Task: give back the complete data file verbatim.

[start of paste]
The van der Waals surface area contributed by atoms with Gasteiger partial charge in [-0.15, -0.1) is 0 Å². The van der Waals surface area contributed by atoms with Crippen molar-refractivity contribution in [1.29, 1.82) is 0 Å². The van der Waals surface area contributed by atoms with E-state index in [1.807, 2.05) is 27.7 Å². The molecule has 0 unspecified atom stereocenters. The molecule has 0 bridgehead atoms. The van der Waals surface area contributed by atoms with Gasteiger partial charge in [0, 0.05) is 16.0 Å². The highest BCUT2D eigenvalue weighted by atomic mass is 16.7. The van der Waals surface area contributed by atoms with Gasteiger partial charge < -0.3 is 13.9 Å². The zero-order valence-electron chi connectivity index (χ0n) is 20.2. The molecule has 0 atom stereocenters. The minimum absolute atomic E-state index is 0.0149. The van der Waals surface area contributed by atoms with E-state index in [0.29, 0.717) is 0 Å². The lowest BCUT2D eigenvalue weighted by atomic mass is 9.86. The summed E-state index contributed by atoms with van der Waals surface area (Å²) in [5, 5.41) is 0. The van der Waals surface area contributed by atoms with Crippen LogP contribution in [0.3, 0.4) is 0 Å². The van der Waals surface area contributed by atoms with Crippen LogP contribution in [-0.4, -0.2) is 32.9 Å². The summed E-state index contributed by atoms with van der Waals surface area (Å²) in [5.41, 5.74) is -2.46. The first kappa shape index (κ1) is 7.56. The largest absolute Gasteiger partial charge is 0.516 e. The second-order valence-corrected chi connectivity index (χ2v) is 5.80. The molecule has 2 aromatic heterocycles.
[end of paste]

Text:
The van der Waals surface area contributed by atoms with Gasteiger partial charge in [-0.15, -0.1) is 0 Å². The van der Waals surface area contributed by atoms with Crippen molar-refractivity contribution in [1.29, 1.82) is 0 Å². The van der Waals surface area contributed by atoms with E-state index in [1.807, 2.05) is 27.7 Å². The molecule has 0 unspecified atom stereocenters. The molecule has 0 bridgehead atoms. The van der Waals surface area contributed by atoms with Gasteiger partial charge in [0, 0.05) is 16.0 Å². The highest BCUT2D eigenvalue weighted by atomic mass is 16.7. The van der Waals surface area contributed by atoms with Gasteiger partial charge < -0.3 is 13.9 Å². The zero-order valence-electron chi connectivity index (χ0n) is 20.2. The molecule has 0 atom stereocenters. The minimum absolute atomic E-state index is 0.0149. The van der Waals surface area contributed by atoms with E-state index in [0.29, 0.717) is 0 Å². The lowest BCUT2D eigenvalue weighted by atomic mass is 9.86. The summed E-state index contributed by atoms with van der Waals surface area (Å²) in [5, 5.41) is 0. The van der Waals surface area contributed by atoms with Crippen LogP contribution in [0.3, 0.4) is 0 Å². The van der Waals surface area contributed by atoms with Crippen LogP contribution in [-0.4, -0.2) is 32.9 Å². The summed E-state index contributed by atoms with van der Waals surface area (Å²) in [5.41, 5.74) is -2.46. The first kappa shape index (κ1) is 7.56. The largest absolute Gasteiger partial charge is 0.516 e. The second-order valence-corrected chi connectivity index (χ2v) is 5.80. The molecule has 2 aromatic heterocycles.